Friday 6 September 2019

Social Anxiety and Fresher Pressure

Laura writes about managing society's expectations of Fresher's Week, and making sure you do Fresher's your own way.
-Laura Watchman 


How does that word make you feel?

Take a minute.

Does it make you feel like a shaken bottle of champagne, eager to burst into the world? Does it make you fondly reminisce or twinge with regret? Does it churn in your stomach, the dreaded thought of it almost as uncomfortable as someone saying, moist on a loop?

I knew how I was supposed to feel, how society expected me to feel at least. I should've been ecstatic! After the long summer, anticipation needing to explode in fantastical revelry, amongst jubilant strangers, night after night after night. The wait was over; the start of the best years of your life! Newfound freedom and independence beckoning like music spilling out of club doors. A chance to drink and dance till the sun comes up, and all of New York was invited. No rules. A chance to reinvent yourself and start things off with a bang!

The absolute horror of it.

Don't get me wrong, I was definitely excited for it. But, alcohol? Didn't know her. Clubbing? Definitely didn't exist in my world. I was bat-poop scared and it had started to eat me alive. I was disoriented in a new city, a new situation, sharing a flat with new people; all alone. But I'll let you in on a secret. The best piece of advice I found, even more important than those lists of what to bring to university is: "Everyone's in the same boat." Every single person around you is going through this new experience, all at the same time as you. Everyone is that new kid at school, everyone's unsure and lost, everyone's scared to speak first - no matter how confident they seem.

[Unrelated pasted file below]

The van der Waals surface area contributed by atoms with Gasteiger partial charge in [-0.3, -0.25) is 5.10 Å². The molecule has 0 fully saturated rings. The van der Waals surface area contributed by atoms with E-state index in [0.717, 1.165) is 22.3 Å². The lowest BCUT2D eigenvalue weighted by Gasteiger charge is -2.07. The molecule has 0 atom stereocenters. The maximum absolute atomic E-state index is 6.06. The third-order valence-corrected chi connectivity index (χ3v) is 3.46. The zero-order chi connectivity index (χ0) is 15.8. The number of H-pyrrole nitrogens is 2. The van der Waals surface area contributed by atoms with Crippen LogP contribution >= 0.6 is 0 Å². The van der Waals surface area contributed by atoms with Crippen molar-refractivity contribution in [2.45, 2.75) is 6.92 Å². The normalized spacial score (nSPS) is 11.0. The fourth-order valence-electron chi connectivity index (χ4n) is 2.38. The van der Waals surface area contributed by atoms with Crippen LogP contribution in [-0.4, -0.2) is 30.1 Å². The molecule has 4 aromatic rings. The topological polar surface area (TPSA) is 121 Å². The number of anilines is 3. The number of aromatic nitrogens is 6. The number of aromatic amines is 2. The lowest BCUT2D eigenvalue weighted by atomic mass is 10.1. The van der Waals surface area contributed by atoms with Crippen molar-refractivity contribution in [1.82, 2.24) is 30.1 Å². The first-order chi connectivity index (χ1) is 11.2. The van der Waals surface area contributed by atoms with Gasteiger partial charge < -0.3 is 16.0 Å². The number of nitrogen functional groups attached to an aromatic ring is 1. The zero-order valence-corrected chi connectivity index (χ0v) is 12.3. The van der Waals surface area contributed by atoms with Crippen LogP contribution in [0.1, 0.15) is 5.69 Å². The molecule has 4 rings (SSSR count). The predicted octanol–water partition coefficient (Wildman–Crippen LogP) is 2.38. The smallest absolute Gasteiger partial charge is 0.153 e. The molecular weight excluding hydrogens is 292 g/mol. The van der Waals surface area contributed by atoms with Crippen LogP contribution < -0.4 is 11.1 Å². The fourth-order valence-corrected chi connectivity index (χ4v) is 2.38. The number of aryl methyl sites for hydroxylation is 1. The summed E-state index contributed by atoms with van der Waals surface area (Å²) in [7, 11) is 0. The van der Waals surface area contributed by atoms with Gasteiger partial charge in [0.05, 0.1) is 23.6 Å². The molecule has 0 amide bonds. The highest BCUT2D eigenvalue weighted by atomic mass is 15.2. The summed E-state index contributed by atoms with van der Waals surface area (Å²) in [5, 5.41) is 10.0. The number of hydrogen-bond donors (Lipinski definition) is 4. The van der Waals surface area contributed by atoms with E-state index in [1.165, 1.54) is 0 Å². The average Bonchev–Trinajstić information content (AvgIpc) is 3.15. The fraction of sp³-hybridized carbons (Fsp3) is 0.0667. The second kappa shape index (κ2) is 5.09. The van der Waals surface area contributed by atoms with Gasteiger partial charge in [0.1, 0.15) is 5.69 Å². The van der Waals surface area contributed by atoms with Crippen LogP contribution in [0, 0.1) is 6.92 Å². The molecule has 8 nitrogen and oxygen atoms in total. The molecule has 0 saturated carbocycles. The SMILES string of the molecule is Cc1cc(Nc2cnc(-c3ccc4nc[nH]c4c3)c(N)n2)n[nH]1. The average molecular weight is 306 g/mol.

On the plus side, that's a great thing! Freshers is the weirdest week ever, and all those unsettling feelings make people more open to meeting new people and chatting. Don't feel afraid to initiate that conversation, if it helps prepare a little script to get you through that awkward initial small talk. I did this myself and I found that people really appreciate it when you initiate a conversation. You'll find a lot of people are more comfortable having another person to experience freshers with than going to events by themselves. That feeling definitely continues into the months after.

A simple way to start is with your flatmates, it's great to have an initial group to get through freshers with. Plus having shared experiences helps to maintain good relationships throughout your time sharing space. If your flat just isn't that type of group, that's cool. I would like to say though, if you are uncomfortable with your flatmates for whatever reason, let your RES life, accomodation manager or similar service know ASAP! It lets them know you need more help during this time and if need be, for them to find you a different room during this time.

The ultimate takeaway? It's a time where anything goes really. Your experience is whatever you want to make of it; there is no right or wrong way. Don't let society's expectations dictate your Fresher's Week, or even your university experience as a whole. I know it can all feel a bit daunting and overwhelming, but you'll get through it. And remember, even if you feel like you're on the Titanic sometimes, everyone is in the same boat.

For more information, see Student Minds' tips on managing anxiety and starting university.

Laura has her own personal experience with mental illness. She advocates for but tries to prioritise her own mental health. 

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